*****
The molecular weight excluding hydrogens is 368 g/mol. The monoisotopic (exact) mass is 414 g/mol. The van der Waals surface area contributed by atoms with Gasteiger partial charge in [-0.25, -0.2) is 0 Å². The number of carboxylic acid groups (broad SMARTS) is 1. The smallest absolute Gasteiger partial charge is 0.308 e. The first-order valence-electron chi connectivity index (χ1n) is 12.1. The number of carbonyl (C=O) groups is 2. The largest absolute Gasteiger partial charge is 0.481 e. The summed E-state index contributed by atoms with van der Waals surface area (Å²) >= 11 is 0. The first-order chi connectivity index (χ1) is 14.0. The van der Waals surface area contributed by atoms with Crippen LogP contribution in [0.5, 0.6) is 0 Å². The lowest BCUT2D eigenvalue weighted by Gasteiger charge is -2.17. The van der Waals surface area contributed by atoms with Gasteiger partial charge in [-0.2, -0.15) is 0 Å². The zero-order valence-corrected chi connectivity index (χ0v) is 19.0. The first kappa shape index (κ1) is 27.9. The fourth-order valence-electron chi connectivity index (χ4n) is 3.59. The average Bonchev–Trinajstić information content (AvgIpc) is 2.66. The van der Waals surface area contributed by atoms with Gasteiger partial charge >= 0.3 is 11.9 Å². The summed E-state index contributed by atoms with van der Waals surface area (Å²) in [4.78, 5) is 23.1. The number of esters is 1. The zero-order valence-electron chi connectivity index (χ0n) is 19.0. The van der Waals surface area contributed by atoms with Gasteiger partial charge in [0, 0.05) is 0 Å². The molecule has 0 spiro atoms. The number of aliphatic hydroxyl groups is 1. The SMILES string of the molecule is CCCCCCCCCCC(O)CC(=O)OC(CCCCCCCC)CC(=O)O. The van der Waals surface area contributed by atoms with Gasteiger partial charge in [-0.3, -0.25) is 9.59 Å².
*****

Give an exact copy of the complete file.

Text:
The molecular weight excluding hydrogens is 368 g/mol. The monoisotopic (exact) mass is 414 g/mol. The van der Waals surface area contributed by atoms with Gasteiger partial charge in [-0.25, -0.2) is 0 Å². The number of carboxylic acid groups (broad SMARTS) is 1. The smallest absolute Gasteiger partial charge is 0.308 e. The first-order valence-electron chi connectivity index (χ1n) is 12.1. The number of carbonyl (C=O) groups is 2. The largest absolute Gasteiger partial charge is 0.481 e. The summed E-state index contributed by atoms with van der Waals surface area (Å²) >= 11 is 0. The first-order chi connectivity index (χ1) is 14.0. The van der Waals surface area contributed by atoms with Crippen LogP contribution in [0.5, 0.6) is 0 Å². The lowest BCUT2D eigenvalue weighted by Gasteiger charge is -2.17. The van der Waals surface area contributed by atoms with Gasteiger partial charge in [-0.2, -0.15) is 0 Å². The zero-order valence-corrected chi connectivity index (χ0v) is 19.0. The first kappa shape index (κ1) is 27.9. The fourth-order valence-electron chi connectivity index (χ4n) is 3.59. The average Bonchev–Trinajstić information content (AvgIpc) is 2.66. The van der Waals surface area contributed by atoms with Gasteiger partial charge >= 0.3 is 11.9 Å². The summed E-state index contributed by atoms with van der Waals surface area (Å²) in [4.78, 5) is 23.1. The number of esters is 1. The zero-order valence-electron chi connectivity index (χ0n) is 19.0. The van der Waals surface area contributed by atoms with Gasteiger partial charge in [0, 0.05) is 0 Å². The molecule has 0 spiro atoms. The number of aliphatic hydroxyl groups is 1. The SMILES string of the molecule is CCCCCCCCCCC(O)CC(=O)OC(CCCCCCCC)CC(=O)O. The van der Waals surface area contributed by atoms with Gasteiger partial charge in [-0.3, -0.25) is 9.59 Å².